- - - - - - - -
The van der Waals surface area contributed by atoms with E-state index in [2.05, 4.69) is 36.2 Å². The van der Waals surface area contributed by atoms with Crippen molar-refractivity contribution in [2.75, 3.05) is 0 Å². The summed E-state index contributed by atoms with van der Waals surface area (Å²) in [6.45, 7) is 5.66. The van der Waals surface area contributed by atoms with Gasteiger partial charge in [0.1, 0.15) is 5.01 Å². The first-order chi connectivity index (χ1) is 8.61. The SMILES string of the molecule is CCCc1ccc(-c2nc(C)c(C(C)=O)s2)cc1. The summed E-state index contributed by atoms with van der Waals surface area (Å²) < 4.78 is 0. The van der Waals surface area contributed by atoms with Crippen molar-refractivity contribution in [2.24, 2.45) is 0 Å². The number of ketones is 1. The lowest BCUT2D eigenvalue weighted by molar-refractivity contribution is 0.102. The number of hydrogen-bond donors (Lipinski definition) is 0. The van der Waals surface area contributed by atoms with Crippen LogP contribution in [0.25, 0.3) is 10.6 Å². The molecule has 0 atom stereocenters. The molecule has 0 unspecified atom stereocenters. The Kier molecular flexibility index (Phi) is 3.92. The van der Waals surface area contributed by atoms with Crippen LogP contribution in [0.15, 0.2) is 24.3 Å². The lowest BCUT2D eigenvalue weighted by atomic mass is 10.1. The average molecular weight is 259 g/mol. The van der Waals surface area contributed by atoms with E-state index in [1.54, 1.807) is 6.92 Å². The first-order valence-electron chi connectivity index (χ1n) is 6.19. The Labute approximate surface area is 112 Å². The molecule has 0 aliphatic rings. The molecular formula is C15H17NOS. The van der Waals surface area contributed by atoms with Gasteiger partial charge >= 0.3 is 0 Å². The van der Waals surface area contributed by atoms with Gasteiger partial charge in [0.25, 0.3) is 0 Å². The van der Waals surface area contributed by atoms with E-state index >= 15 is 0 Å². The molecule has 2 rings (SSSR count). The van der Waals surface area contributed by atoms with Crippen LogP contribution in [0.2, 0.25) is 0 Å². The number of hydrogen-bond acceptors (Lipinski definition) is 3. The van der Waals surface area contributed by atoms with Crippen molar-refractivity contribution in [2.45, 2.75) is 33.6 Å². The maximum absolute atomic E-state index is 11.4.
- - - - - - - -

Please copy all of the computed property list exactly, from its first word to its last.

The van der Waals surface area contributed by atoms with E-state index in [2.05, 4.69) is 36.2 Å². The van der Waals surface area contributed by atoms with Crippen molar-refractivity contribution in [2.75, 3.05) is 0 Å². The summed E-state index contributed by atoms with van der Waals surface area (Å²) in [6.45, 7) is 5.66. The van der Waals surface area contributed by atoms with Gasteiger partial charge in [0.1, 0.15) is 5.01 Å². The first-order chi connectivity index (χ1) is 8.61. The SMILES string of the molecule is CCCc1ccc(-c2nc(C)c(C(C)=O)s2)cc1. The summed E-state index contributed by atoms with van der Waals surface area (Å²) < 4.78 is 0. The van der Waals surface area contributed by atoms with Crippen molar-refractivity contribution in [2.24, 2.45) is 0 Å². The number of ketones is 1. The lowest BCUT2D eigenvalue weighted by molar-refractivity contribution is 0.102. The number of hydrogen-bond donors (Lipinski definition) is 0. The van der Waals surface area contributed by atoms with Crippen LogP contribution in [0.25, 0.3) is 10.6 Å². The molecule has 0 atom stereocenters. The molecule has 0 unspecified atom stereocenters. The Kier molecular flexibility index (Phi) is 3.92. The van der Waals surface area contributed by atoms with Crippen LogP contribution in [0.15, 0.2) is 24.3 Å². The lowest BCUT2D eigenvalue weighted by atomic mass is 10.1. The average molecular weight is 259 g/mol. The van der Waals surface area contributed by atoms with E-state index in [1.54, 1.807) is 6.92 Å². The first-order valence-electron chi connectivity index (χ1n) is 6.19. The Labute approximate surface area is 112 Å². The molecule has 0 aliphatic rings. The molecular formula is C15H17NOS. The van der Waals surface area contributed by atoms with Gasteiger partial charge >= 0.3 is 0 Å². The van der Waals surface area contributed by atoms with Gasteiger partial charge in [0.25, 0.3) is 0 Å². The van der Waals surface area contributed by atoms with E-state index >= 15 is 0 Å². The molecule has 2 rings (SSSR count). The van der Waals surface area contributed by atoms with Crippen LogP contribution in [0.2, 0.25) is 0 Å². The number of hydrogen-bond acceptors (Lipinski definition) is 3. The van der Waals surface area contributed by atoms with Crippen molar-refractivity contribution in [2.45, 2.75) is 33.6 Å². The maximum absolute atomic E-state index is 11.4.